Three to buy
Cigarette sales continue to fall, but sector giant Imperial Brands is “adapting to a changing marketplace”. A key “next-generation-product” is the vaping brand Blu: the group thinks the overall vaping market could be worth $30bn by 2025, up from $8bn now. Imperial is also diversifying into cannabis with a stake in Oxford Cannabinoid Technologies. The dividend has increased since 1997 and the current forward yield of 8% “underestimates the resilience” of the business. 2,567p
The Mail on Sunday
Cyber security attacks are rising “by the week”. For the thieves, “privileged account holders” – system administrators with access to hordes of information, not just their own – are the “Holy Grail”. Enter Osirium, which focuses on this segment of the market. Its activities include creating “exceptionally secure” passwords for privileged users. Blue-chip customers include several NHS trusts, while the company is now expanding abroad. First-half sales jumped by 78%; it should turn over £900,000 this year and £1.4m in 2019. 124p
The Sunday Telegraph
Known as the “Amazon of electronics”, the group offers around half a million industrial and electronic goods from 2,500 suppliers. Products range from socket screws to ethernet switches. Management has also “been ruthless in sharpening profit margins”. The firm’s first takeover in almost two decades bodes well: IESA manages repair and maintenance for 80 customers. The global sell-off has left the shares looking very reasonable. 594p
Three to sell
The online electrical and white goods seller is struggling. The core UK business has been beset by shaky consumer confidence and slow online penetration of the electrical market: it is now 38%, compared with 30% in 2014. Further equity fundraising may be required to fund growth, diluting shareholders, while there doesn’t seem to be an overall strategy to help AO move from “a sales-growth story to a profit-growth story”. The stock’s valuation “looks too rich for our blood”. 136p
Motley Fool UK
The group is attempting to build a giant potash mine in on the North Yorkshire Moors, but has been dogged by delays and worries over financing. Last month it announced that the cost of getting this “monster project” online had swollen by another $463m to $3.7bn because it has reassessed its blueprint for a 23-mile tunnel link to the coast. Keeping hold of the shares seems “a gamble too far”. 22p
A “growing exodus of executives” is worrying. Almost all the founders of the start-ups Facebook has acquired, including Instagram, have left, prompted by Facebook’s decision no longer to treat these apps as separate entities. Absorbing these brands risks alienating younger users, who won’t want to be stuck on the same app as their parents. The overall user base is dwindling too. $154
…and the rest
Industrial-equipment rental group Ashtead is highly profitable, with an operating margin of 30% (three times the FTSE 100 average). The booming construction market in the US, along with “an impressive dividend track record”, makes it a buy (1,822p). Health and safety products maker Halma, whose offerings range from gas-detection systems to lift door safety sensors, “is an outstanding business to buy… for the long term” (1,254p).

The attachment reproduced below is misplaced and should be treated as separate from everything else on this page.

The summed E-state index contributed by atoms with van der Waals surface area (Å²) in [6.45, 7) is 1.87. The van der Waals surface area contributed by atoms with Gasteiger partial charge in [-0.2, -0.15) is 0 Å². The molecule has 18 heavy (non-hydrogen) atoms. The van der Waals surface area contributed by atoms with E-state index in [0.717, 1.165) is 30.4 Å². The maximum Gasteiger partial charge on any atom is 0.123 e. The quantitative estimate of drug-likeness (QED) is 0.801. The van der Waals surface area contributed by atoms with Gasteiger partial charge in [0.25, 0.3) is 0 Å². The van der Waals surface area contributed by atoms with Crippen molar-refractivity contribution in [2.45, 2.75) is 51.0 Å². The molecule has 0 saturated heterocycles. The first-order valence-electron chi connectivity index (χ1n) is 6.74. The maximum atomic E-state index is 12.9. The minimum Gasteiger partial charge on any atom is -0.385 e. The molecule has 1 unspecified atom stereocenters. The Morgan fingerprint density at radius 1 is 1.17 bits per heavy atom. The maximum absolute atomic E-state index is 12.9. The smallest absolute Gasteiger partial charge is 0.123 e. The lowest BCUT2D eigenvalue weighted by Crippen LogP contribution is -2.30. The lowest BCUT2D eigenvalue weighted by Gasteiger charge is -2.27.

Cybersecurity specialist Avast blocks two billion attacks on its customers every month. The more connected the world becomes, the more there will be to do (278p). An “extraordinary argument” has broken out between founder Julian Dunkerton and CEO Euan Sutherland at clothing retailer Superdry. Avoid (730p).
“Green shoots” are appearing at advertising behemoth WPP. Overall global marketing spend is on the up and the group is building up its digital assets to exploit the most promising segment of the market (1,052p). Aim-listed Boku offers a mobile payments platform, where consumers can pay for things using their mobile number. The growth of the mobile phone market will give business a boost: almost six billion people will have a mobile by 2025, up from five billion in 2017 (140p).
The Daily Telegraph
US cruise operator Carnival is benefiting from ageing Western populations. The dividend yield is 3.3% (4,268p). Don’t be rattled by the profit warning from Zytronic, which designs touch screens. It boasts “skilled managers [and] a strong competitive position”(385p).
Shares in Sweden’s independent oil explorer and producer Lundin Petroleum are a compelling long-term bet, according to Wirtschaftswoche. The business concentrates on finding and developing oil fields in Norway, where it has oil reserves worth 726 million barrels. The reserves should last for at least 24 years, a statistic very few other companies in the industry can match.
The same goes for operating costs, which are extremely low at under $4 a barrel. Next year, one of Europe’s biggest oil fields, Johan Sverdrup, in which Lundin holds a 22.6% stake, is due to start producing. It contains two billion barrels of black gold. Lundin’s daily output should double to 160,0000 barrels per day.
Yeti, which makes portable coolers and related outdoor products such as thermos bottles, is listing on the New York Stock Exchange this week. It wants to raise around $400m. The group’s sales have risen by an annualised average of 63% in the past five years, reaching $639m by the end of 2017.
A strong brand allows the group to charge high prices. The valuation may look attractive, but the company’s debt seems high and much of it will mature in 2021, according to a Seeking Alpha analysis. So it looks as though Yeti will be concentrating on paying it down over the next few years, making it harder to sustain the growth rate evident in recent years.